27th October Journal Column

 

By Catriona Lingwood, Chief Executive of Constructing Excellence in the North East

It’s been one year since Mark Farmer’s report ‘Modernise or Die’ was released. Farmer tackled the report with no holds barred and it was intended to shock the industry and government, giving an open and honest review of where the industry was at and although it was hard to hear, it was exactly what was needed.

The report looked at the constraints that limit housebuilding and infrastructure development. He identified ten symptoms that have contributed to the downfall of the industry over the years including; low productivity; a dysfunctional training, funding and delivery model; workforce size and demographics and a lack of collaboration.

He called for a reform to address the skills crisis, pointing out that 700,000 new workers will be needed in five years to replace those retiring. The report also mentioned the lack of training in construction and now one year on, ‘T-Levels’ – new technical qualifications, have just been announced. The Post-16 Skills Plan wants each student to get three months of work experience, to ensure young people have hands-on experience in the industry and employers have better access to skilled workers – definitely a move in the right direction. The Post-16 Skills Plan and the implementation of T-levels provides a real opportunity to ensure all young people leaving Further Education have the same base level of skills, experience and knowledge.

Since the report was published, a lot has changed in emerging housing policy development that has increased recognition of the role of skills and construction modernisation. The housing white paper, highlighted two main facts that could be to blame for the state of the housing market –there aren’t enough local authorities planning for the homes needed and house building is simply too slow. The government seem determined to build a stronger, fairer Britain, breaking down barriers to progress by making the big, difficult decisions that are right for Britain in the long term. Sadiq Khan’s housing strategy also recognised that in order to meet the demand for new homes (London needs 50,000 new homes every year for the next 25 years) we require a more diverse and dynamic housebuilding industry.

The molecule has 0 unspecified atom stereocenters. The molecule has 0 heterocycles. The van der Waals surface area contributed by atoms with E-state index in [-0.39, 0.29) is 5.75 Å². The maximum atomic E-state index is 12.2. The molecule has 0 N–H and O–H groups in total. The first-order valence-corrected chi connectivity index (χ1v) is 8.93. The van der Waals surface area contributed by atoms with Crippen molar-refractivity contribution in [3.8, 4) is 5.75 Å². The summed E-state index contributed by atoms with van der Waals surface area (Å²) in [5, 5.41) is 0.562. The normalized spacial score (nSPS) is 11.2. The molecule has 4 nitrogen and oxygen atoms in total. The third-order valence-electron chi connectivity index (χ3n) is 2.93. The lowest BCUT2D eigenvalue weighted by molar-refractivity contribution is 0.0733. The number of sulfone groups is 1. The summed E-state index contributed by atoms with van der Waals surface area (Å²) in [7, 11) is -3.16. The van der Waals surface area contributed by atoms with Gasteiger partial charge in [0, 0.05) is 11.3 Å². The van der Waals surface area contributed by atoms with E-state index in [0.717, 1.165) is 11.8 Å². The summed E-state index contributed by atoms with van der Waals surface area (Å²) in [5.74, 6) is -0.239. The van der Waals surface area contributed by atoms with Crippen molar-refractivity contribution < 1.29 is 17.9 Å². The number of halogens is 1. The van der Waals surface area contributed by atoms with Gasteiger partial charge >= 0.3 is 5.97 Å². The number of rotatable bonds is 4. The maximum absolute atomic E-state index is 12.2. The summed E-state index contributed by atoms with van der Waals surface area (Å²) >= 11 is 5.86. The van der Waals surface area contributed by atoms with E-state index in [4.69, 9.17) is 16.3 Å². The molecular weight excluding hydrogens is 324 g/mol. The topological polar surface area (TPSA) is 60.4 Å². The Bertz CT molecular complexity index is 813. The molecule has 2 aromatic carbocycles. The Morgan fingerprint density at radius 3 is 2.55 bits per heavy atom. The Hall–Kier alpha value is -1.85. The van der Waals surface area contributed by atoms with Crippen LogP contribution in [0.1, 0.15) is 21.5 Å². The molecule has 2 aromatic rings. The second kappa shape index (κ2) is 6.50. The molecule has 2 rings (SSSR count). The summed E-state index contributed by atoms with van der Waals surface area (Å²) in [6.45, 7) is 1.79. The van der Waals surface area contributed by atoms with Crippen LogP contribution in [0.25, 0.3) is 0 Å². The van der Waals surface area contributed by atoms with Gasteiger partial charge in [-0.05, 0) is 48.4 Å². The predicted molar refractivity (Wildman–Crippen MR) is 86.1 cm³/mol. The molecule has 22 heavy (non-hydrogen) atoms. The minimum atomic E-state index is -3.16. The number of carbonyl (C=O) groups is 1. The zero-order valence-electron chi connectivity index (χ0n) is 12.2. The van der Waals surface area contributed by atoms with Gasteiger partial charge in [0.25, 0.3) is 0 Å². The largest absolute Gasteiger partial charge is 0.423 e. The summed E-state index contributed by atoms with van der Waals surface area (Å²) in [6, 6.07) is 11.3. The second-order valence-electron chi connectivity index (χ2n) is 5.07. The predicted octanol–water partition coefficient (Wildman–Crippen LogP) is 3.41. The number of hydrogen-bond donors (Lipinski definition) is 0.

Farmer succeeded in shocking the industry into making a change, we’ve recognised what needs to be done and I personally think we’ve come a long way in just the past year but there’s still a lot of hard work ahead of us, as businesses and as an industry as a whole. As Farmer said: “If we are to move to a different place, to where we need to be, we must accept that there will be winners and losers, not everyone will be successful. That is what the Modernise or Die challenge is all about.”

For more information on Constructing Excellence in the North East, please contact chief executive, Catriona Lingwood, on 0191 500 7880 or email catriona@cene.org.uk.